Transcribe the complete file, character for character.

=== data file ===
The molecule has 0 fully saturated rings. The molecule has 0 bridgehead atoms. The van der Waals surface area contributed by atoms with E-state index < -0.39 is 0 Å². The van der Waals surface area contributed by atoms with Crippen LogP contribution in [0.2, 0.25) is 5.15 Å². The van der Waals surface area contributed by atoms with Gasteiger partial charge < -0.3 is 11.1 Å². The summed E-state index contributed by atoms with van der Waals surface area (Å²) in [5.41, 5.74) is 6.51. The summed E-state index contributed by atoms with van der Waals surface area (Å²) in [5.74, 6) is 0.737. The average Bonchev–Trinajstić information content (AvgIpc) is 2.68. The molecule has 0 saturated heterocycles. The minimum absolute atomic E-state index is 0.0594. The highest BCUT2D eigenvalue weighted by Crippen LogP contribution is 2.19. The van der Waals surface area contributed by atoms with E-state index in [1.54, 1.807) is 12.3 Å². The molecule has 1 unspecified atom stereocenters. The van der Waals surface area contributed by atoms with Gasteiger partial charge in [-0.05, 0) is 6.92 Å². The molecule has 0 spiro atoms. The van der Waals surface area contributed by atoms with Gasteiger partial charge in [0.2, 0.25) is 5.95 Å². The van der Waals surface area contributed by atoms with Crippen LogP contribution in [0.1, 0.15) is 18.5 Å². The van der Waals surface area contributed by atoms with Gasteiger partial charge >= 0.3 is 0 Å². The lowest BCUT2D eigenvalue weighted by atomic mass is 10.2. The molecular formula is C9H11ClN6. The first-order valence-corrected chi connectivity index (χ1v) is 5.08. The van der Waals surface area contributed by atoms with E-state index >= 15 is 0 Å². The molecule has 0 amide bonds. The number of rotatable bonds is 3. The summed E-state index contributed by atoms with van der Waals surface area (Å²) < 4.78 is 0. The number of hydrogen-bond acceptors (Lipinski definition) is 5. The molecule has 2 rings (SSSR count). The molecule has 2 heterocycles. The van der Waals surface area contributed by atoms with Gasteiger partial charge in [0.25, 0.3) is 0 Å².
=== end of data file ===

The molecule has 0 fully saturated rings. The molecule has 0 bridgehead atoms. The van der Waals surface area contributed by atoms with E-state index < -0.39 is 0 Å². The van der Waals surface area contributed by atoms with Crippen LogP contribution in [0.2, 0.25) is 5.15 Å². The van der Waals surface area contributed by atoms with Gasteiger partial charge < -0.3 is 11.1 Å². The summed E-state index contributed by atoms with van der Waals surface area (Å²) in [5.41, 5.74) is 6.51. The summed E-state index contributed by atoms with van der Waals surface area (Å²) in [5.74, 6) is 0.737. The average Bonchev–Trinajstić information content (AvgIpc) is 2.68. The molecule has 0 saturated heterocycles. The minimum absolute atomic E-state index is 0.0594. The highest BCUT2D eigenvalue weighted by Crippen LogP contribution is 2.19. The van der Waals surface area contributed by atoms with E-state index in [1.54, 1.807) is 12.3 Å². The molecule has 1 unspecified atom stereocenters. The van der Waals surface area contributed by atoms with Gasteiger partial charge in [-0.05, 0) is 6.92 Å². The molecule has 0 spiro atoms. The van der Waals surface area contributed by atoms with Gasteiger partial charge in [0.2, 0.25) is 5.95 Å². The van der Waals surface area contributed by atoms with Crippen LogP contribution in [0.1, 0.15) is 18.5 Å². The van der Waals surface area contributed by atoms with Gasteiger partial charge >= 0.3 is 0 Å². The lowest BCUT2D eigenvalue weighted by atomic mass is 10.2. The molecular formula is C9H11ClN6. The first-order valence-corrected chi connectivity index (χ1v) is 5.08. The van der Waals surface area contributed by atoms with E-state index >= 15 is 0 Å². The molecule has 0 amide bonds. The number of rotatable bonds is 3. The summed E-state index contributed by atoms with van der Waals surface area (Å²) < 4.78 is 0. The number of hydrogen-bond acceptors (Lipinski definition) is 5. The molecule has 2 rings (SSSR count). The molecule has 2 heterocycles. The van der Waals surface area contributed by atoms with Gasteiger partial charge in [0.25, 0.3) is 0 Å².